Contributed by Jonathan Stevenson / Elizabeth Murray, who died too young at 66 in 2007, stretched and contorted household scenes and objects into kinetic abstract festivals on baroquely shaped canvases that defied and escaped the presumed domestic tyranny of wifely and motherly duty. That may be what a Guerrilla Girl � fittingly interviewed in her mask for Kristi Zea�s documentary Everybody Knows � Elizabeth Murray, screening this week at the Film Forum � means when she says that the groundbreaking painter was �a feminist without having to talk about it.� The film is an exemplary integration of personal history, cultural context, and the exposition of the artistic process. It is perhaps a bit more elegiac than analytic, and only starts what should be a long conversation about a great artist who merits recognition as one for the ages.
An additional factor in Murray�s sublimated brand of feminism was that when she was getting started in New York the 1970s, it was extremely difficult for a female painter, buffeted by peremptory male Minimalists and Pop artists who had learned from the AbExers how to marginalize women, to get a solo show. Yet the rewards were obvious. An avuncularly trenchant Chuck Close � the Elmore Leonard of the art world � notes that back then every painter in New York would go to any fellow painter�s opening, then gather at Max�s Kansas City to talk about the work. The quietly driven Murray, whose influences ranged from the Cubists to the AbExers and Minimalists to The Hairy Who, had a unique gestalt to offer and fervently wanted her canvases to become the subject of that discussion. She had little time for discrete political posturing; she had to work and hustle.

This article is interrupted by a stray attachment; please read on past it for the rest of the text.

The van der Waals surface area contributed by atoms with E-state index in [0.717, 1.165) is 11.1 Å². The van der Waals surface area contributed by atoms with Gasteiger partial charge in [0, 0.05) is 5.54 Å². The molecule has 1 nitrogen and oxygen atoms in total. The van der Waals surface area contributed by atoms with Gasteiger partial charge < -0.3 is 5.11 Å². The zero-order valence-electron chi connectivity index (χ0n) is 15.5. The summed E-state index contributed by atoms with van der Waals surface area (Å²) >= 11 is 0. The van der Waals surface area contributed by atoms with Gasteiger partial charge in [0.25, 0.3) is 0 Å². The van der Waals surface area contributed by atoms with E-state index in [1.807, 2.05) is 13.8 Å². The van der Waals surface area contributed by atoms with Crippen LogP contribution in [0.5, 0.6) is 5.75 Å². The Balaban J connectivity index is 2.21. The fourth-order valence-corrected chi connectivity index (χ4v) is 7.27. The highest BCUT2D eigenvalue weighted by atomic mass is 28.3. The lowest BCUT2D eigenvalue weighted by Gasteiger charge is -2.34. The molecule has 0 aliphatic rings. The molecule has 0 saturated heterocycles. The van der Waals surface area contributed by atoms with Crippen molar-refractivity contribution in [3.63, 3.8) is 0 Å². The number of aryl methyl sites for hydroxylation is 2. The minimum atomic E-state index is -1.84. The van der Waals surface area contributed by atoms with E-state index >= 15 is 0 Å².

Yet she did not capitulate to ambition existentially, having two daughters while in her forties after raising a son. All three of her children testify to Murray�s dedication as both an artist and a mother. She seemed able to reconcile the two roles in seeing and evoking the splendor of the ordinary. It helped that she was apparently a frank, well-balanced, and fundamentally modest person, true to her personal inspirations. She did not bow to the market aesthetically, either, painting only what she was moved to paint and never losing the sheer tactile joy of applying brush to canvas (just watch her has she struggles past her frailty while making Everybody Knows, her last painting).
Warm but candid, Murray was grateful to Paula Cooper for sticking with her though painfully cognizant of her own calculation � sourced in an unstable and materially insecure childhood in Illinois � in leaving Cooper for Pace to ensure higher prices for her work. Her success brought her confidence, but without vanity. She often eschewed a hat, wig, or scarf even as she lost her abundant hair from cancer treatment. A constant, even as her life visibly ebbed, was her bighearted smile. She may have taken satisfaction in having inspired other women artists to come to New York, confront the men, and play in the big leagues. Perhaps Murray�also knew that in her extreme attenuations of and appropriations to everyday objects, she had formally established a unique equilibrium between the abstract and the figurative � and found a place in art history � while preserving in her work a playful and irrepressible humanity.
Also on view:
“Elizabeth Murray curated by Carroll Dunham and Dan Nadel,” CANADA, Lower East Side, New York, NY. Through�
Elizabeth Murray at Pace�(2011)
IMHO: Elizabeth Murray, a neo-feminist icon
Elizabeth Murray: tributes and obituaries
Could you give examples of how pop and minimalist artists marginalized her?
And marginalized for what reason but to gain fame and fortune for themselves. And yet in this article you say how she left Paula Cooper for Pace for more money. (pace the sleazy gallery that took on the actor who blatantly ripped off Cindy Sherman…how embarrassing).